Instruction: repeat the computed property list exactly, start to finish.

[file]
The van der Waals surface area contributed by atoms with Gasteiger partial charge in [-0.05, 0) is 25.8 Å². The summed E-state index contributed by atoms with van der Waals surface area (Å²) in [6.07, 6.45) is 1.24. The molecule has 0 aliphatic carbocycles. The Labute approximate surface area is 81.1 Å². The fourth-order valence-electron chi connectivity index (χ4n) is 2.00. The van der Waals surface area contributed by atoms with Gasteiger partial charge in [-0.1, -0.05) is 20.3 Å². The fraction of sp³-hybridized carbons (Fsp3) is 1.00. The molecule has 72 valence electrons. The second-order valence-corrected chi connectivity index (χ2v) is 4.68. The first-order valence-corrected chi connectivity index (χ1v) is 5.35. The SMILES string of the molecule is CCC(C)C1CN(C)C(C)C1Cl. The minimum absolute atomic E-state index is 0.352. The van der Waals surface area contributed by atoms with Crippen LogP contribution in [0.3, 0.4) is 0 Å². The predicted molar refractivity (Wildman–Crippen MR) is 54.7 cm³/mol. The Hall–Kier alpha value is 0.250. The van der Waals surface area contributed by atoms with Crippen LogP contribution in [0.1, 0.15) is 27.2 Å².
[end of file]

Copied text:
The van der Waals surface area contributed by atoms with Gasteiger partial charge in [-0.05, 0) is 25.8 Å². The summed E-state index contributed by atoms with van der Waals surface area (Å²) in [6.07, 6.45) is 1.24. The molecule has 0 aliphatic carbocycles. The Labute approximate surface area is 81.1 Å². The fourth-order valence-electron chi connectivity index (χ4n) is 2.00. The van der Waals surface area contributed by atoms with Gasteiger partial charge in [-0.1, -0.05) is 20.3 Å². The fraction of sp³-hybridized carbons (Fsp3) is 1.00. The molecule has 72 valence electrons. The second-order valence-corrected chi connectivity index (χ2v) is 4.68. The first-order valence-corrected chi connectivity index (χ1v) is 5.35. The SMILES string of the molecule is CCC(C)C1CN(C)C(C)C1Cl. The minimum absolute atomic E-state index is 0.352. The van der Waals surface area contributed by atoms with Crippen LogP contribution in [0.3, 0.4) is 0 Å². The predicted molar refractivity (Wildman–Crippen MR) is 54.7 cm³/mol. The Hall–Kier alpha value is 0.250. The van der Waals surface area contributed by atoms with Crippen LogP contribution in [0.1, 0.15) is 27.2 Å².